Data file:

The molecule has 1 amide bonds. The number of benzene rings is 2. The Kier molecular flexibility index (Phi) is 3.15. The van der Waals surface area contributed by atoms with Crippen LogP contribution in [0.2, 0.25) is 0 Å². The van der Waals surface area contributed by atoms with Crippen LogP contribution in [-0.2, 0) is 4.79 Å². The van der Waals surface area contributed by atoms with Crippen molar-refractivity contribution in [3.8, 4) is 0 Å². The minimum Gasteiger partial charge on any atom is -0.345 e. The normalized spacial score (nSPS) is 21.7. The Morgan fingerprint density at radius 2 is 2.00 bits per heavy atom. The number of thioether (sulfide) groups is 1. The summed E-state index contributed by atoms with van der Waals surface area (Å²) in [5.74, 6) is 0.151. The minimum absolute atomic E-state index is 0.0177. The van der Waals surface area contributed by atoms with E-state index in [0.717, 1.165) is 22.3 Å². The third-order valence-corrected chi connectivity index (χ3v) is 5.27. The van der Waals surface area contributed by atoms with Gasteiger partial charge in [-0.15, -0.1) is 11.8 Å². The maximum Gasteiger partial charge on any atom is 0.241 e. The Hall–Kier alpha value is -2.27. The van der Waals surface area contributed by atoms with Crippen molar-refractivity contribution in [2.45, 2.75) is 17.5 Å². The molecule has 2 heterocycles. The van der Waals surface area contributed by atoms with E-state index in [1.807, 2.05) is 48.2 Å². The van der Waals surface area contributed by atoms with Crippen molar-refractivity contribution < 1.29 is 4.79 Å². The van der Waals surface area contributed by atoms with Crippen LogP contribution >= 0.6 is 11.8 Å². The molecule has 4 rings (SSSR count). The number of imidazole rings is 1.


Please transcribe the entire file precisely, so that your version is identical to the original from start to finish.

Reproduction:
The molecule has 1 amide bonds. The number of benzene rings is 2. The Kier molecular flexibility index (Phi) is 3.15. The van der Waals surface area contributed by atoms with Crippen LogP contribution in [0.2, 0.25) is 0 Å². The van der Waals surface area contributed by atoms with Crippen LogP contribution in [-0.2, 0) is 4.79 Å². The van der Waals surface area contributed by atoms with Crippen molar-refractivity contribution in [3.8, 4) is 0 Å². The minimum Gasteiger partial charge on any atom is -0.345 e. The normalized spacial score (nSPS) is 21.7. The Morgan fingerprint density at radius 2 is 2.00 bits per heavy atom. The number of thioether (sulfide) groups is 1. The summed E-state index contributed by atoms with van der Waals surface area (Å²) in [5.74, 6) is 0.151. The minimum absolute atomic E-state index is 0.0177. The van der Waals surface area contributed by atoms with E-state index in [0.717, 1.165) is 22.3 Å². The third-order valence-corrected chi connectivity index (χ3v) is 5.27. The van der Waals surface area contributed by atoms with Gasteiger partial charge in [-0.15, -0.1) is 11.8 Å². The maximum Gasteiger partial charge on any atom is 0.241 e. The Hall–Kier alpha value is -2.27. The van der Waals surface area contributed by atoms with Crippen molar-refractivity contribution in [2.45, 2.75) is 17.5 Å². The molecule has 2 heterocycles. The van der Waals surface area contributed by atoms with E-state index in [1.807, 2.05) is 48.2 Å². The van der Waals surface area contributed by atoms with Crippen molar-refractivity contribution < 1.29 is 4.79 Å². The van der Waals surface area contributed by atoms with Crippen LogP contribution >= 0.6 is 11.8 Å². The molecule has 4 rings (SSSR count). The number of imidazole rings is 1.